The obvious answer is that God's purpose, both for his inspiration of the Scriptures and in his glorious performance on the stage of history, was not and has never been to give us definitions, or to satisfy our desire for propositional certainty. Or, as Karl Barth reportedly said, "Jesus does not give recipes that show the way to God. [...] He is Himself the way." His purpose is that we might come to know the guide himself, rather than a map. As a result, much of our theological definition writing distracts us from God's real message and intent. And, perhaps, is as misguided and inappropriate as reading love poems for a technical understanding of how the heart works. To put it another way, the point and priority of neither God nor the Scriptures is to give us a definition of salvation that we can memorize, recite, and stick on our bumpers.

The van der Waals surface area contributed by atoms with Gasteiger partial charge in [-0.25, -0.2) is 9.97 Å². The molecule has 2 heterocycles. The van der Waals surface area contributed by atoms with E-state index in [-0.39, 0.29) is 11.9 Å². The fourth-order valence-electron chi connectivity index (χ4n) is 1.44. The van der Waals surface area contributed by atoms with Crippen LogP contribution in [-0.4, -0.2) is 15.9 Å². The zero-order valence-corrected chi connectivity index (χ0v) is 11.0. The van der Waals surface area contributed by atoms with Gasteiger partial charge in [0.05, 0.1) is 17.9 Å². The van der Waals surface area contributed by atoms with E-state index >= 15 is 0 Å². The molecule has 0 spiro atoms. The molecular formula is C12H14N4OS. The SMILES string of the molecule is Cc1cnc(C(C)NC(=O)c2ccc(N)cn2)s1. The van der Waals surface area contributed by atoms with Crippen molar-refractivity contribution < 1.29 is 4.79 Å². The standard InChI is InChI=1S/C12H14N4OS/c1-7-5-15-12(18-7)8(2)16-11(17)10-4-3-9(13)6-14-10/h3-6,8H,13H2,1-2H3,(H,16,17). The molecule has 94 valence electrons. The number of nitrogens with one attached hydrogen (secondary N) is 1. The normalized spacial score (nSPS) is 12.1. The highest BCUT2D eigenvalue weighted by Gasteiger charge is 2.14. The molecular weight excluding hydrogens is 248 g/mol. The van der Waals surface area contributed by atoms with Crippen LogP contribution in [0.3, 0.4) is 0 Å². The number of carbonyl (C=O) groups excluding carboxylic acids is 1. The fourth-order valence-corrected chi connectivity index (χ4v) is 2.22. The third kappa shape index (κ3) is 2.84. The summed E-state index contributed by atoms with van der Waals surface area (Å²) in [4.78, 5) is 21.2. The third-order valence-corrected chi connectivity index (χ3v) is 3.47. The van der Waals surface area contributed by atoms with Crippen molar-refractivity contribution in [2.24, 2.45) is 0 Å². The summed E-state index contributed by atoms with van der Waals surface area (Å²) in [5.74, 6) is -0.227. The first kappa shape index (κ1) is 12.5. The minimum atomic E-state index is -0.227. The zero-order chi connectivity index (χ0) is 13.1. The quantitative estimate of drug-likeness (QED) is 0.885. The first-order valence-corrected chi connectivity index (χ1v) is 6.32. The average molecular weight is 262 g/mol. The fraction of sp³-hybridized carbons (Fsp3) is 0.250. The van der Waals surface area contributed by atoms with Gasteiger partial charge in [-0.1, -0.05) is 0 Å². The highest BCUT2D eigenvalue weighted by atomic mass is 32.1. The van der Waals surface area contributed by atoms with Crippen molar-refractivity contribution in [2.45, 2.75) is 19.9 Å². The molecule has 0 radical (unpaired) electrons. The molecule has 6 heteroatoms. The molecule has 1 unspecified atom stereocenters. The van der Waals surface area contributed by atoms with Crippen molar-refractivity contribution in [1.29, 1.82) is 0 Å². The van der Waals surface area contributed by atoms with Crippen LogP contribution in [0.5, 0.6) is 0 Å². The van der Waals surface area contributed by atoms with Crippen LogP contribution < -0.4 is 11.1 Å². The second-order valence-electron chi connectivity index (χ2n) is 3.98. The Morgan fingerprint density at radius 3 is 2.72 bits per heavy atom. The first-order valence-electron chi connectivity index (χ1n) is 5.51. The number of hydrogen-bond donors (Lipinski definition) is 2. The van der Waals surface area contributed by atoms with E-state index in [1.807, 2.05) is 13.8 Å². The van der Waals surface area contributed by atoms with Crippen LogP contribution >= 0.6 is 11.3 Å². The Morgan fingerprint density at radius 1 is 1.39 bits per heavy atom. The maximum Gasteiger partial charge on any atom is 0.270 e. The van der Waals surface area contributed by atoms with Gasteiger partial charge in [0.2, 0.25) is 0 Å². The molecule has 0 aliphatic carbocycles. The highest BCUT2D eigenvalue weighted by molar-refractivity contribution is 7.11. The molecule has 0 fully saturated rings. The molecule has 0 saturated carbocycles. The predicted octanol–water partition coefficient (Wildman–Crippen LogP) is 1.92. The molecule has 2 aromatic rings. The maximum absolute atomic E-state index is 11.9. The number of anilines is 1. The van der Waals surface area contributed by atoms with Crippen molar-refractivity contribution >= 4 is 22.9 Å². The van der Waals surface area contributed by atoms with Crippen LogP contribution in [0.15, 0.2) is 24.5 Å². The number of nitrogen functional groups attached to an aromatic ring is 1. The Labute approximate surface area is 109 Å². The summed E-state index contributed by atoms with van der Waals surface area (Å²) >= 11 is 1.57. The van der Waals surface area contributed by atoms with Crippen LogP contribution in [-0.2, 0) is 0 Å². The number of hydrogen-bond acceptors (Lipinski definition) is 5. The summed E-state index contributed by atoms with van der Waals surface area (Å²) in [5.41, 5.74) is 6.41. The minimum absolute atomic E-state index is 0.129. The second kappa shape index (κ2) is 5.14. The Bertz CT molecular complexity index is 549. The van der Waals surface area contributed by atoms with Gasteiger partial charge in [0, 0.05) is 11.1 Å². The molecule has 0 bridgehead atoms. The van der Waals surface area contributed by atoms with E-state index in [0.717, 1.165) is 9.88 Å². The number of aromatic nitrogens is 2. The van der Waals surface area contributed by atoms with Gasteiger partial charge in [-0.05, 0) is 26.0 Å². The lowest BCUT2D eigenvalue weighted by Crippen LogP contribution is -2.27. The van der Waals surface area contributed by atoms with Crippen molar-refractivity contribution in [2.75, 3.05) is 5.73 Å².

Noah Webster's contribution to the English-speaking world was a book of words and definitions. What God the Father has given to all of us instead is Jesus, the Word of God. He has spoken to us directly through his Son, that we might know him. And this is eternal life. This is salvation.

February 11, 2010

Ecumenical Catechism: DOA?

John Armstrong's comments on and quotations of conservative Catholic opposition to Cardinal Kasper's call for an ecumenical catechism should come as no surprise to anyone, and suggest a few questions for our exploration. And I had to use the same photo of Cardinal K with Ecumenical Patriarch Bartholomew -- both to show off the patriarch's cool head covering and to work in the phrase, "Ecumenical Patriarch Bartholomew." Now there's a title worthy of a nameplate on the desk!

In celebration of the time-honored catechism format, then, let's begin with the first question:

Q.1: Why should nobody be surprised by opposition to Christian unity?
A: Because ecumenism is technically defined by many as, "a Satanic compromise with those who lack our spiritual correctness and perfection" or perhaps, "proof that the Antichrist has already begun his diabolical work in the church." And, as Armstrong notes,